August 23, 2022

SHOCKER: Census SNAFU Favors Democrats

The 2020 Census was poorly conducted and carried out, and nearly all the mistakes helped the blue states.

Four months ago, the Census Bureau finally released its report on the state-by-state accuracy of the 2020 census, and it showed that it significantly overcounted the populations of eight states and significantly undercounted the populations of six states.

These things happen, right?

Wrong. The eight states that were significantly overcounted were Delaware (+5.45%), Hawaii (+6.79%), Massachusetts (+2.24%), Minnesota (+3.84%), New York (+3.44%), Ohio (+1.49%), Rhode Island (+5.05%), and Utah (+2.59%), and the six states that were undercounted were Arkansas (-5.04%), Florida (-3.48%), Illinois (-1.97%), Mississippi (-4.11%), Tennessee (-4.78%), and Texas (-1.92%).

Notice a pattern? Of the eight overcounted states, six are deep-blue Democrat states; one, Utah, is a deep-red Republican state; and one, Ohio, leans slightly Republican. As for the six undercounted states, four are solidly Republican; one, Florida, leans slightly Republican; and only one, Illinois, is a blue state.

“Those costly errors will distort congressional representation and the Electoral College,” writes Hans von Spakovsky.

Did you catch that? In a House divided by a razor-thin margin, and in a country where the turn of a single state can decide a presidential election, the Census Bureau just made a bunch of colossal errors — and almost all of them are in the Democrats’ favor.

A senior legal fellow at the Heritage Foundation and a former Justice Department lawyer and FEC commissioner, Spakovsky is an expert on elections among other things. He continues: “It means that when the Census Bureau reapportioned the House of Representatives, Florida was cheated out of two additional seats it should have gotten; Texas missed out on another seat; Minnesota and Rhode Island each kept a representative they shouldn’t have, and Colorado was awarded a new member of the House it didn’t deserve.”

What’s more, as Spakovsky writes, “These harmful errors also mean billions in federal funds will be misallocated. Funding for many federal programs is distributed to the states based on population. Overcounted states will now receive a larger share of federal funds than they are entitled to, at the expense of the undercounted states.”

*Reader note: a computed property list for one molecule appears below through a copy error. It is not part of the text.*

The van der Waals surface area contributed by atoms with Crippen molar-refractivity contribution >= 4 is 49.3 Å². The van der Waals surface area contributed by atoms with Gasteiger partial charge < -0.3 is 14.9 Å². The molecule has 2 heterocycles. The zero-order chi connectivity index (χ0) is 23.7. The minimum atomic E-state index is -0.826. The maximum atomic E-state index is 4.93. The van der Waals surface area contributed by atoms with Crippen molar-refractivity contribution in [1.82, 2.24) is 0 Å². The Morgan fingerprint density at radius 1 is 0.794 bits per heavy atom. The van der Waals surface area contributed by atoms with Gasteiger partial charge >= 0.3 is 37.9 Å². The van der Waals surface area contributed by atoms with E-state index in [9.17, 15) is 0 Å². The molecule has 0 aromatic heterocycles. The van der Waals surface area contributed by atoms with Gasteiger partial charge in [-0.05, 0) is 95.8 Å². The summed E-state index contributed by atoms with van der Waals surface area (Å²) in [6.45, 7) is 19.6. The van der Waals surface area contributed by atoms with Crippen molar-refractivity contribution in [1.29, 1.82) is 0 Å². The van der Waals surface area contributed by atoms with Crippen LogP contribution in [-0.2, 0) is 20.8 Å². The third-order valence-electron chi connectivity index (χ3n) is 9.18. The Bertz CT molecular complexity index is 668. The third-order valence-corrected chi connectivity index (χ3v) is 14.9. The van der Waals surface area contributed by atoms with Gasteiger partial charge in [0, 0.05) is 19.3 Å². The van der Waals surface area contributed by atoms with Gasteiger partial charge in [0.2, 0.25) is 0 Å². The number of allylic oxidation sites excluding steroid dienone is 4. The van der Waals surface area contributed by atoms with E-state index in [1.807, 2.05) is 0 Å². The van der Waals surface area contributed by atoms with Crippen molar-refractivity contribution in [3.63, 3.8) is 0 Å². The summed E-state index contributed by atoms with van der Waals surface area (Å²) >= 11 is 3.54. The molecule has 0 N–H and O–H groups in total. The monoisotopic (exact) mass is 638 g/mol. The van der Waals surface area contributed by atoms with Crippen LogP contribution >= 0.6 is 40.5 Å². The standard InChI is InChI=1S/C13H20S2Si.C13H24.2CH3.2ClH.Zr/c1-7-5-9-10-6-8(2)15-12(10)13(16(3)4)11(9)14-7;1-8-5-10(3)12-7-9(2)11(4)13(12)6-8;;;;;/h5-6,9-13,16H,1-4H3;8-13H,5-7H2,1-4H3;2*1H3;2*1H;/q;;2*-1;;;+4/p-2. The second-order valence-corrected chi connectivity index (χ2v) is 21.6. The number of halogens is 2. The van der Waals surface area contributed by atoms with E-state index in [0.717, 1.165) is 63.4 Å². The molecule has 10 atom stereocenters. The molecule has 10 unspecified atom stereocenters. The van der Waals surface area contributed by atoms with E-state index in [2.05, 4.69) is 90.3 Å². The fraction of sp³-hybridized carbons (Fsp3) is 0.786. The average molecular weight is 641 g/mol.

Aside from the fact that Joe Biden’s home state of Delaware received the largest-percentage overcount of all, the most maddening case is that of Democrat-controlled Minnesota, which would’ve lost a congressional seat during reapportionment if just 26 fewer residents had been counted. Instead, though, the Census overcounted the state by an estimated 216,971 people. Next would be Rhode Island, which would’ve lost a seat if the Census Bureau had correctly counted 19,000 fewer residents and not instead overcounted by more than 55,000.

On the other side of the ledger, Florida needed just 171,500 more residents to gain another congressional seat. Yet the survey shows that Florida was undercounted by more than three-quarters of a million people. The report also said that Texas needed just 189,000 more people to gain another congressional seat. Instead, the Lone Star State was undercounted by 560,319 residents.

How does the 2020 Census compare to the one before it? Poorly, to say the least. As Spakovsky notes, “The Census Bureau has not explained how it got the 2020 census so wrong. This is particularly troublesome because the bureau reported an error rate of 0.01% in the 2010 census — an overcount of only 36,000 people, a statistically insignificant mistake.” So whereas the 2010 Census overcounted by .01%, the 2020 version undercounted by .24%. Statistically speaking, that’s a colossal difference.

Your tax dollars at work.

“Achieving an accurate count for all 50 states and DC is always a difficult endeavor,” said Census Bureau Director Robert L. Santos, who somehow still has a job, “and these results suggest it was difficult again in 2020, particularly given the unprecedented challenges we faced.”

What can be done to correct this outrage, this unfairness? Oh, check back in 2030. “Unfortunately,” Spakovsky, writes, “the federal statutes governing the census and apportionment provide no remedy to correct this problem. And it would be very difficult to devise an acceptable remedy this far after the fact.”

This, of course, causes us to wonder: Why does it take the Census a full two years to discover its mistakes? Moreover, who’s being held accountable for these mistakes? And what assurances do we have that they won’t repeat themselves again, especially given the tendency of recent migration patterns away from woke, economically stagnant blue states to free and economically vibrant red states?

At a time when our faith in the government has never been lower, the Census Bureau says, “Hold my beer.”

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